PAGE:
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Consumers interested in voice tech for health, adoption remains low, survey reports

A new consumer study, conducted by Voicebot and Orbita, found that 52% of consumers were interested in voice technology for health.
By Laura Lovett
01:30 pm

In the future Siri may be the go-to source for health information. A new consumer survey made up of roughly 1,000 participants found that more than half of its participants wanted to use voice assistants for healthcare.


The survey, conducted by Voicebot and Orbita, reported that while today consumer adoption of voice assistants for healthcare was still relatively low (7.5%), there is consumer interest in the technology. 

Consumers were most enthusiastic about using voice assistants to look up illness symptoms. Of those that had already used vocie tech 72% said they were using this function. Meanwhile 32.2% of users reported that asking about an illness symptom was a use case that they would like to use but have not tried. The second most popular function of those using the technolgoy was asking about medication information (45.9%).  

“Question answering is the most common use case for voice assistants in general, not just specific to healthcare,” Nathan Treloar, Orbita president and cofounder, wrote to MobiHealthNews in an email. “The difference of using voice to ask a health question versus text is fundamental to the value proposition of voice generally: it’s accessible (hands-free), more intuitive and conversational. Re: patient-doctor. A virtual health assistant is not a replacement for a doctor. Conceptually, a virtual health assistant helps a patient access relevant healthcare information and services in those “care gaps” between visits or other care episodes. A virtual health assistant can help ensure that the doctor has more information about the patient’s wellness between care.”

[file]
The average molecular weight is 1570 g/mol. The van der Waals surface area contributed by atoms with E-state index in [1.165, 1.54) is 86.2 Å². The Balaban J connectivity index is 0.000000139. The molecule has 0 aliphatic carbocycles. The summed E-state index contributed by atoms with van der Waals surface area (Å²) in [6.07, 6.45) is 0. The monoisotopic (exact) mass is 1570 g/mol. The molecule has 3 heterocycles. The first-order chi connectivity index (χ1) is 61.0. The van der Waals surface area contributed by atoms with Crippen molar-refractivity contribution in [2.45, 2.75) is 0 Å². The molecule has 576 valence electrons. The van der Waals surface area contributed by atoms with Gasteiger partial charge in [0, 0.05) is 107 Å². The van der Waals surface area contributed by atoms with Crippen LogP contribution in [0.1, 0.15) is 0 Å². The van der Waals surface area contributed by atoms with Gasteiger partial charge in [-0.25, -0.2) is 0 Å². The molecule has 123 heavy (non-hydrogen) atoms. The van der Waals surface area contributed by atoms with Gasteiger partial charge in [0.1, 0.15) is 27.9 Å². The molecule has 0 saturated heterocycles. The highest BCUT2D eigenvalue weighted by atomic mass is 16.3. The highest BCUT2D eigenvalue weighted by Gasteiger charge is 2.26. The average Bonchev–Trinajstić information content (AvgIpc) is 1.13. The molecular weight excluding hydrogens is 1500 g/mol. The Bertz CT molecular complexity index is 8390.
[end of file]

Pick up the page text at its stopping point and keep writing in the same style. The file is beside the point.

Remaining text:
The survey also broke down interest by age and found that participants between the ages of 40 and 60 were most interested in using the technology (54%). 

“It means that the demographic with the most income and the most willingness to spend on healthcare [is] most likely to be use these solutions,” Treloar wrote. 


Stakeholders are turning their sights to voice technology. Among the new players are pharma and providers.

But industry stakeholders are still trying to figure out how to fit the tech into practice and understand the technology’s place in healthcare. 

“Consumers are enthusiastic about the potential of these new technologies and we hope the data helps healthcare organizations better understand the market and make decisions about how they can leverage voice assistants to enhance patient engagement,” Bret Kinsella, founder and CEO, said in a statement. 

However, the industry still has a number of questions around privacy and security that players are exploring for the future. 

“The biggest challenges are: Ensuring end-to-end compliance with data privacy and security requirements (both government and corporate) like HIPAA; authenticating the user (confirming that they are who they say they are) through a voice interface, especially in shared spaces; authorizing the user (confirming they have access to data or systems necessary to support the use case),” Treloar said.



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